Are medical professionals knowledgeable and trustworthy? Are they compassionate and empathetic? Do they have a good reputation? These are all valid questions that most patients ask when they’re choosing a physician.

In today’s age of technology, patients can quickly access reviews and information about physicians, medical facilities, and their staff. A scathing review from an angry patient or a malpractice lawsuit can destroy a practice in the blink of an eye. And while online reviews are valuable in some industries, they typically don’t give the full scope of a physician’s skills, education, and commitment to his or her vocation.

Despite this, physicians must take their reputations seriously and recognize that in order to grow a healthy practice, they must develop a positive online presence.

Software Advice, a company that provides user reviews on software applications for medical practices, found several interesting conclusions after studying a recent survey.

Survey results…

1.    94% of survey respondents use online reviews to evaluate physicians.

2.    72% of survey respondents analyze online reviews when they need to find a new doctor.

3.    48% of survey respondents would branch out of their insurance network for a provider with overwhelmingly positive reviews.

4.    70% of survey respondents feel it’s at least “very” or “moderately important” for providers to respond privately to their online reviews and address complaints directly.

Remember, a negative review doesn’t have to be true to be posted. It can be the result of something completely unrelated to the patient’s experience with the physician. A crowded parking lot or a rushed nurse can be enough to provoke a dissatisfied patient.

Fortunately, they are steps you can take in order to maintain your online reputation and foster trust with your patients.

Some tips to get you started…

  1. Create an easy process or offer an incentive that will encourage patients to submit good reviews about their positive experiences. If you have existing negative reviews on the web, this will help push them down the page.
  2. Push negative reviews down on search engine results by publishing blogs, press releases, videos, and creating social media accounts that are updated regularly.
  3. Speaking of social media, platforms like LinkedIn, Facebook, and Instagram carry a lot of weight with Google.  These websites will automatically rank on the first page of Google when you search your business name. So, make sure to claim all your social media handles and post content on your accounts regularly.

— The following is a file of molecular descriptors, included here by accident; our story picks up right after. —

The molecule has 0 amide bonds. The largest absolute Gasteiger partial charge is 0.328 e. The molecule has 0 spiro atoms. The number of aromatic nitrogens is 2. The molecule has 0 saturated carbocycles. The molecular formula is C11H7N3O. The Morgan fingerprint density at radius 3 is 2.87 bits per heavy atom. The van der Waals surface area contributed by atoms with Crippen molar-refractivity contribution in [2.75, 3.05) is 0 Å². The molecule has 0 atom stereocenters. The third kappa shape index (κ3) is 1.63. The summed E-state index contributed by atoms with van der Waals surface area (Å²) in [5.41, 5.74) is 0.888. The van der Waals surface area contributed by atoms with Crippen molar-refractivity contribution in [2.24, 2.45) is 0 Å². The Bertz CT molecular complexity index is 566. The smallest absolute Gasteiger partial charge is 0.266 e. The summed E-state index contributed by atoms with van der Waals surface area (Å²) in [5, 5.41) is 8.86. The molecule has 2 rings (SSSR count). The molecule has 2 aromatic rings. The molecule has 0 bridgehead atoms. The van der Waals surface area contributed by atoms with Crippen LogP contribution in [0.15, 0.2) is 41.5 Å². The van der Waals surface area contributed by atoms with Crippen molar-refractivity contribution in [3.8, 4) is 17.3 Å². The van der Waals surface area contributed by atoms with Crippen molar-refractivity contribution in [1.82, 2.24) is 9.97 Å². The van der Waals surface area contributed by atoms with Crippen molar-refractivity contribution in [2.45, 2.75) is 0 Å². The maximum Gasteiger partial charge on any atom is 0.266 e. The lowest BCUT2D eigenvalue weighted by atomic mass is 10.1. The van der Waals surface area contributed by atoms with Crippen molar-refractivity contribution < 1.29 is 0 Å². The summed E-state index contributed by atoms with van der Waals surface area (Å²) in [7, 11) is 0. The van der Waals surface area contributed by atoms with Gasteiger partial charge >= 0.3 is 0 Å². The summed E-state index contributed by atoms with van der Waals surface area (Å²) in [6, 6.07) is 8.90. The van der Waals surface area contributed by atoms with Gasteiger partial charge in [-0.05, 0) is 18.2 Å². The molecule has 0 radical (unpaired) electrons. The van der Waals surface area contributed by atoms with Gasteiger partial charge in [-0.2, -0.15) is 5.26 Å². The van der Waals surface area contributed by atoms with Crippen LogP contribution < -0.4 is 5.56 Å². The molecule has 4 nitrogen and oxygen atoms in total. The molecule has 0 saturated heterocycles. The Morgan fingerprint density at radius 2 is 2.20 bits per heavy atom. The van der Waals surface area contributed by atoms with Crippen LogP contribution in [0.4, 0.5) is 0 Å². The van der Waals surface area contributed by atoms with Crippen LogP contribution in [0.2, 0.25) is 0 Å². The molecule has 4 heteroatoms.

4. Consider “guest blogging” and submitting content to other websites that will appear when patients search for your name. In addition, if you’re asked to interview on a podcast, jump on the opportunity to spread your practice’s mission and philosophy.
  5. Build a personal website to advertise your relevant medical/professional experience/education. This can be in addition to a practice website.
  6. Respond privately and directly to reviewers, and ask how you can improve the situation at hand. This type of transparency and authenticity can foster trust, goodwill, and a positive reputation.
  7. There’s strength in numbers. Over time, positive reviews, informative blogs on healthcare-related topics, and content-heavy social media accounts can reverse the damaging effects of negative online reviews.

Keep in mind these four things you shouldn’t do…

  1. Physicians should never directly respond to patients on public websites since it violates HIPAA patient/provider privacy. The best course of action is to contact the patient privately about their specific situation.
  2. However, it is important to respond indirectly and provide ongoing information about quality of care, innovative treatments, and continuing education. This can show that the practice is going above and beyond to provide the best possible care for their patients.
  3. If you’re tempted to take legal action against a review site, such as Yelp, don’t. It’s likely that the review site will divulge that you’re pursuing legal action against them, which can potentially read to further negative reviews.
  4. Stay calm. Don’t respond in way that violates HIPAA or can further damage your reputation.

Most importantly, recognize that negative reviews never go away. They’ll persist online forever. However, they can be minimized with these strategies that should be practiced regularly. Don’t wait until you discover a negative review to act. Start creating and posting content right away, and stay ahead of your reputation.

[Original article here.]

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